From a usability perspective, it highly desirable that the user is fully aware that a new setpoint is being created and is ready to be fine-tuned in terms of temperature and time of day. It has been found that motion, growth and changing central numbers are all highly useful in drawing the users attention to the new setpoint being create. By combining two or all three of these features (motion, size change and textual change), the user is highly likely to intuitively understand that a new setpoint is being created. It has been found the user's attention in screen 650 of FIG. 6B is likely to be on the words “NEW” and “DONE” which is near the bottom of the display screen. However, by starting the transition up near the top, where the hour and day labels are in this example, the user's attention is also drawn away from the bottom and focused near time marks, which can be very useful to remind the user of the day of the week, and the time of day that is being initially associated with the newly birthed setpoint.

Although the foregoing has been described in some detail for purposes of clarity, it will be apparent that certain changes and modifications may be made without departing from the principles thereof. By way of example, it is within the scope of the present teachings for the rotatable ring of the above-described thermostat to be provided in a “virtual,” “static,” or “solid state” form instead of a mechanical form, whereby the outer periphery of the thermostat body contains a touch-sensitive material similar to that used on touchpad computing displays and smartphone displays. For such embodiments, the manipulation by the user's hand would be a “swipe” across the touch-sensitive material, rather than a literal rotation of a mechanical ring, the user's fingers sliding around the periphery but not actually causing mechanical movement. This form of user input, which could be termed a “virtual ring rotation,” “static ring rotation”, “solid state ring rotation”, or a “rotational swipe”, would otherwise have the same purpose and effect of the above-described mechanical rotations, but would obviate the need for a mechanical ring on the device. Although not believed to be as desirable as a mechanically rotatable ring insofar as there may be a lesser amount of tactile satisfaction on the part of the user, such embodiments may be advantageous for reasons such as reduced fabrication cost. By way of further example, it is within the scope of the present teachings for the inward mechanical pressability or “inward click” functionality of the rotatable ring to be provided in a “virtual” or “solid state” form instead of a mechanical form, whereby an inward pressing effort by the user's hand or fingers is detected using internal solid state sensors (for example, solid state piezoelectric transducers) coupled to the outer body of the thermostat. For such embodiments, the inward pressing by the user's hand or fingers would not cause actual inward movement of the front face of the thermostat as with the above-described embodiments, but would otherwise have the same purpose and effect as the above-described “inward clicks” of the rotatable ring. Optionally, an audible beep or clicking sound can be provided from an internal speaker or other sound transducer, to provide feedback that the user has sufficiently pressed inward on the rotatable ring or virtual/solid state rotatable ring. Although not believed to be as desirable as the previously described embodiments, whose inwardly moving rotatable ring and sheet-metal style rebounding mechanical “click” has been found to be particularly satisfying to users, such embodiments may be advantageous for reasons including reduced fabrication cost. It is likewise within the scope of the present teachings for the described thermostat to provide both the ring rotations and inward clicks in “virtual” or “solid state” form, whereby the overall device could be provided in fully solid state form with no moving parts at all.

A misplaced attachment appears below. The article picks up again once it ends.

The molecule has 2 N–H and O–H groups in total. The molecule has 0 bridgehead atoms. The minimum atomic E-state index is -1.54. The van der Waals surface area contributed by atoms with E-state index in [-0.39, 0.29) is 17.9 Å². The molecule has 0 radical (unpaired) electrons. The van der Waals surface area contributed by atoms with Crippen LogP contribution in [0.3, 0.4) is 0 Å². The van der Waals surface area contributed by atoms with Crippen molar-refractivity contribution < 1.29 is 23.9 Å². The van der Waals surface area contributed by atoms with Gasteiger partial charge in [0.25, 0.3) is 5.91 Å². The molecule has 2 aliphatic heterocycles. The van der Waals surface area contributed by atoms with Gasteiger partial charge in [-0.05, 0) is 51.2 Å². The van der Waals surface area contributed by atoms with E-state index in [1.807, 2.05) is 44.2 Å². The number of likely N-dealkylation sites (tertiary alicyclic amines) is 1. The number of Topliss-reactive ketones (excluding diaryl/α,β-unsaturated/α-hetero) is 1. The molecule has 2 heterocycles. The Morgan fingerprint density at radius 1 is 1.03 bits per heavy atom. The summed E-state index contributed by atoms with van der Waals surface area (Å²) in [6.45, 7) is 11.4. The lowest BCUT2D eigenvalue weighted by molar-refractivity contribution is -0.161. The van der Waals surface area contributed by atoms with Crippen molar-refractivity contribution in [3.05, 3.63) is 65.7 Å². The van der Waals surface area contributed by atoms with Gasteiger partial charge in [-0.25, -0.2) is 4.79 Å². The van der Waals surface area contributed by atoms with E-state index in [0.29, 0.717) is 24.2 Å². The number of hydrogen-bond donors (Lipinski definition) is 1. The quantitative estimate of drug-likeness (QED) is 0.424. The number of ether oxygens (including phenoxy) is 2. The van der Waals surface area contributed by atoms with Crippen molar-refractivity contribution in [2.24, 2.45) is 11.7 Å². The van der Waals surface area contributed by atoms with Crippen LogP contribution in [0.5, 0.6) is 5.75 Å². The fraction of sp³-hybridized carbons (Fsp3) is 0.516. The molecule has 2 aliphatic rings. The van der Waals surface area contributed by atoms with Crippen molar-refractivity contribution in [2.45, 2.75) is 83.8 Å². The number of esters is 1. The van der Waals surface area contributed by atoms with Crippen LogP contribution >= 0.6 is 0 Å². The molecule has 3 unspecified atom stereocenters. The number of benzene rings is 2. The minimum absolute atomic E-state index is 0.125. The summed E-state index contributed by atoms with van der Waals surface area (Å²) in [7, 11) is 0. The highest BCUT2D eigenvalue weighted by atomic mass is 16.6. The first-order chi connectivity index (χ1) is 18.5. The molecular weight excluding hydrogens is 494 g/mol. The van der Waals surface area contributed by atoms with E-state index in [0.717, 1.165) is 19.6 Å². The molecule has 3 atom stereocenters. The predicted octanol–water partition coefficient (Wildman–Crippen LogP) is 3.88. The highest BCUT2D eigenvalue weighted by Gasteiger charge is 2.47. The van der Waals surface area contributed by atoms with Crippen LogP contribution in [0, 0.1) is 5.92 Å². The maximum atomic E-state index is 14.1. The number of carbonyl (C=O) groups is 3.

By way of further example, although described above as having ring rotations and inward clicks as the exclusive user input modalities, which has been found particularly advantageous in terms of device elegance and simplicity, it is nevertheless within the scope of the present teachings to alternatively provide the described thermostat with an additional button, such as a “back” button. In one option, the “back” button could be provided on the side of the device, such as described in the commonly assigned U.S. Ser. No. 13/033,573, supra. In other embodiments, plural additional buttons, such as a “menu” button and so forth, could be provided on the side of the device. For one embodiment, the actuation of the additional buttons would be fully optional on the part of the user, that is, the device could still be fully controlled using only the ring rotations and inward clicks. However, for users that really want to use the “menu” and “back” buttons because of the habits they may have formed with other computing devices such as smartphones and the like, the device would accommodate and respond accordingly to such “menu” and “back” button inputs.

The subject matter of this patent specification also relates to the subject matter of the following commonly assigned applications: U.S. Ser. No. 13/656,189 filed Oct. 19, 2012; U.S. Ser. No. 29/399,637 filed Aug. 16, 2011; U.S. Ser. No. 13/632,041 filed Sep. 30, 2012; U.S. Ser. No. 13/317,557 filed Oct. 21, 2011; and 13/624,875 filed Sep. 21, 2012. Each of the above-referenced patent applications is incorporated by reference herein. The above-referenced patent applications are collectively referenced herein as “the commonly assigned incorporated applications.”